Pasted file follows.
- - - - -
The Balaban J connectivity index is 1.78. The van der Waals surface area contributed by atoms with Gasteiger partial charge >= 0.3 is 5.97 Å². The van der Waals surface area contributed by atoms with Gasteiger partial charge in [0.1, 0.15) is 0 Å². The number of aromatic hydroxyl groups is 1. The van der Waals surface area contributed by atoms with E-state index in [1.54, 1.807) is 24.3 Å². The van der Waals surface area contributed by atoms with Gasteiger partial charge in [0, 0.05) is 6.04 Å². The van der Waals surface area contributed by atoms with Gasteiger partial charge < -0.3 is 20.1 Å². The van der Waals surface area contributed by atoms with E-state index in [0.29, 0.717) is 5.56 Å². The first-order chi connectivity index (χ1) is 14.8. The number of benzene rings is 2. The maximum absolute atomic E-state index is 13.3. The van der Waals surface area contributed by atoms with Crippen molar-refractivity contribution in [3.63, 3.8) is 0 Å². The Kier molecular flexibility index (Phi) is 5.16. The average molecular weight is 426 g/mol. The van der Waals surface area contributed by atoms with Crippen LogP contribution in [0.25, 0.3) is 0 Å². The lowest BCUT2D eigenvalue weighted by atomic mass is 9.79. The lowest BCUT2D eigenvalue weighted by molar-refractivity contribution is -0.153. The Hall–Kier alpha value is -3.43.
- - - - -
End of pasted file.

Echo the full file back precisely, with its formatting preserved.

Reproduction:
The Balaban J connectivity index is 1.78. The van der Waals surface area contributed by atoms with Gasteiger partial charge >= 0.3 is 5.97 Å². The van der Waals surface area contributed by atoms with Gasteiger partial charge in [0.1, 0.15) is 0 Å². The number of aromatic hydroxyl groups is 1. The van der Waals surface area contributed by atoms with E-state index in [1.54, 1.807) is 24.3 Å². The van der Waals surface area contributed by atoms with Gasteiger partial charge in [0, 0.05) is 6.04 Å². The van der Waals surface area contributed by atoms with Gasteiger partial charge < -0.3 is 20.1 Å². The van der Waals surface area contributed by atoms with E-state index in [0.29, 0.717) is 5.56 Å². The first-order chi connectivity index (χ1) is 14.8. The number of benzene rings is 2. The maximum absolute atomic E-state index is 13.3. The van der Waals surface area contributed by atoms with Crippen molar-refractivity contribution in [3.63, 3.8) is 0 Å². The Kier molecular flexibility index (Phi) is 5.16. The average molecular weight is 426 g/mol. The van der Waals surface area contributed by atoms with Crippen LogP contribution in [0.25, 0.3) is 0 Å². The lowest BCUT2D eigenvalue weighted by atomic mass is 9.79. The lowest BCUT2D eigenvalue weighted by molar-refractivity contribution is -0.153. The Hall–Kier alpha value is -3.43.